OpenOffice.org produces the highly acclaimed and completely free Office Productivity suite of desktop applications.
How can it be free?
The Open Source application suite OpenOffice.org was "born" out of a product called Star Office. StarDivision, the original author of the StarOffice suite of software, was founded in Germany in the mid-1980s. It was acquired by Sun Microsystems during the summer of 1999 and StarOffice 5.2 was released in June of 2000. Sun continues to sponsor development on OpenOffice.org and is the primary contributor of code to OpenOffice.org.
OpenOffice.org is released under the LGPL license which is a true Open Source license. You have the right to copy, modify and redistribute the software as long as the source code is also provided.
Who uses OpenOffice.org?
At the last estimate there are over 100,000,000 (one hundred million) users of OpenOffice.org. It can be freely downloaded from their website and it also is distributed with most major Linux distribution. Once you have a single copy of it, you are free to duplicate it to every machine you have in your company, give to friends and family and anyone else you think should have it.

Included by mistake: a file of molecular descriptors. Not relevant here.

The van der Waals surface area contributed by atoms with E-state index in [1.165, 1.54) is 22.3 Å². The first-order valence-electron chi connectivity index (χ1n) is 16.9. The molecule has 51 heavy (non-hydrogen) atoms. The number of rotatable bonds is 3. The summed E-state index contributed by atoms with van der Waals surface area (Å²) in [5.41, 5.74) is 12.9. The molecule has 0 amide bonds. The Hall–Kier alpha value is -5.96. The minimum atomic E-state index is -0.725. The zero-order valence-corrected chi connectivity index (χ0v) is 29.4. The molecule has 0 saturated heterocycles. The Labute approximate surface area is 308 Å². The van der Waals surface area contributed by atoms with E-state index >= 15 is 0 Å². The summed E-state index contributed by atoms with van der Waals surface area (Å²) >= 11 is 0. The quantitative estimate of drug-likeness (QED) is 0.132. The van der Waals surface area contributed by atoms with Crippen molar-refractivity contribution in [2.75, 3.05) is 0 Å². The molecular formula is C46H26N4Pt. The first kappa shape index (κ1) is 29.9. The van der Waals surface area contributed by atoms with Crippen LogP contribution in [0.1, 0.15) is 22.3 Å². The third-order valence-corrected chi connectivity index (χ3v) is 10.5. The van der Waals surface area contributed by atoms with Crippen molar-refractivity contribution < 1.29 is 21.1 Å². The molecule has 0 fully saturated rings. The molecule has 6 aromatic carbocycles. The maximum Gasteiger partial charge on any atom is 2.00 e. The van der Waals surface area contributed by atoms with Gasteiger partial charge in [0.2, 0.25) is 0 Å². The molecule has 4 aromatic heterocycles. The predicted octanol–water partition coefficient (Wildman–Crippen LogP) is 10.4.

Usage in business is increasing rapidly and major adoptions are taking place in large enterprises and public bodies too. There is a Wiki page dedicated to recording significant deployments of OpenOffice.org around the world. Visit it here: http://wiki.services.openoffice.org/ ...
Why should I use it?
Here are a few very good reasons:
Is it compatible with Microsoft Office?
Yes. With OpenOffice.org you can open Word, Excel and Powerpoint documents. Sometimes documents with very complex formatting need a little fixing after they are opened, but this happens between different versions of Microsoft Office too. We have seen some very complex Powerpoint presentations that would not open in Microsoft Office (even though that is what created them) but opened perfectly in OpenOffice.org. Calc, the spreadsheet component supports the full range of functions and formulas which could appear in cells, but macros written in VBA would probably need to be rewritten in the OpenOffice.org macro language (which is quite similar to VBA). If you have been using Microsoft Office 2003 or earlier then the menu options in OpenOffice.org will seem more familiar to you than those of Microsoft Office 2007.
|Last Updated on Monday, 02 February 2009 15:50|